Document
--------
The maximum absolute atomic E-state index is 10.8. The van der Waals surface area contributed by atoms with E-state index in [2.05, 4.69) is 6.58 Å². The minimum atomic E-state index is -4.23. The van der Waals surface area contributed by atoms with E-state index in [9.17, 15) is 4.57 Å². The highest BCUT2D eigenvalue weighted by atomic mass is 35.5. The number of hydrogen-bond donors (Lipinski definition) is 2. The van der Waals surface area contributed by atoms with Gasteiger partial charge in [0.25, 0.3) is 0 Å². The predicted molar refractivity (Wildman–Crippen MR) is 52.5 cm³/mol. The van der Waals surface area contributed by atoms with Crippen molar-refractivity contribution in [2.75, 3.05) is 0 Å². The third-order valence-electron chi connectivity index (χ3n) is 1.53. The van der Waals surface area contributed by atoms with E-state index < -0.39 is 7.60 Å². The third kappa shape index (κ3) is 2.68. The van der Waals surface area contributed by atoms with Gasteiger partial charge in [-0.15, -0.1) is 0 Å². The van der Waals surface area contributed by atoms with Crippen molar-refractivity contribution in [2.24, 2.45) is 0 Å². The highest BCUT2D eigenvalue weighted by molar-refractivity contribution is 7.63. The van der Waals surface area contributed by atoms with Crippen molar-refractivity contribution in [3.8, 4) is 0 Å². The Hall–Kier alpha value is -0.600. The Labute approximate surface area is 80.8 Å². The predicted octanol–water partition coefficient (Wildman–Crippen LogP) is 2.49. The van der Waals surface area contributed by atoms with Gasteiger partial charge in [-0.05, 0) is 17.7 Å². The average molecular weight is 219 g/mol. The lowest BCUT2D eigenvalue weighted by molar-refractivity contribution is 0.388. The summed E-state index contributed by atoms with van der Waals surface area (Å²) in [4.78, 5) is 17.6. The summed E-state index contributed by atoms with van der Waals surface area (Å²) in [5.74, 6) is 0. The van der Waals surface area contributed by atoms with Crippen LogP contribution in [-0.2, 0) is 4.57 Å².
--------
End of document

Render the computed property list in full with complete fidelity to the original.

The maximum absolute atomic E-state index is 10.8. The van der Waals surface area contributed by atoms with E-state index in [2.05, 4.69) is 6.58 Å². The minimum atomic E-state index is -4.23. The van der Waals surface area contributed by atoms with E-state index in [9.17, 15) is 4.57 Å². The highest BCUT2D eigenvalue weighted by atomic mass is 35.5. The number of hydrogen-bond donors (Lipinski definition) is 2. The van der Waals surface area contributed by atoms with Gasteiger partial charge in [0.25, 0.3) is 0 Å². The predicted molar refractivity (Wildman–Crippen MR) is 52.5 cm³/mol. The van der Waals surface area contributed by atoms with Crippen molar-refractivity contribution in [2.75, 3.05) is 0 Å². The third-order valence-electron chi connectivity index (χ3n) is 1.53. The van der Waals surface area contributed by atoms with E-state index < -0.39 is 7.60 Å². The third kappa shape index (κ3) is 2.68. The van der Waals surface area contributed by atoms with Gasteiger partial charge in [-0.15, -0.1) is 0 Å². The van der Waals surface area contributed by atoms with Crippen molar-refractivity contribution in [2.24, 2.45) is 0 Å². The highest BCUT2D eigenvalue weighted by molar-refractivity contribution is 7.63. The van der Waals surface area contributed by atoms with Crippen molar-refractivity contribution in [3.8, 4) is 0 Å². The Hall–Kier alpha value is -0.600. The Labute approximate surface area is 80.8 Å². The predicted octanol–water partition coefficient (Wildman–Crippen LogP) is 2.49. The van der Waals surface area contributed by atoms with Gasteiger partial charge in [-0.05, 0) is 17.7 Å². The average molecular weight is 219 g/mol. The lowest BCUT2D eigenvalue weighted by molar-refractivity contribution is 0.388. The summed E-state index contributed by atoms with van der Waals surface area (Å²) in [4.78, 5) is 17.6. The summed E-state index contributed by atoms with van der Waals surface area (Å²) in [5.74, 6) is 0. The van der Waals surface area contributed by atoms with Crippen LogP contribution in [-0.2, 0) is 4.57 Å².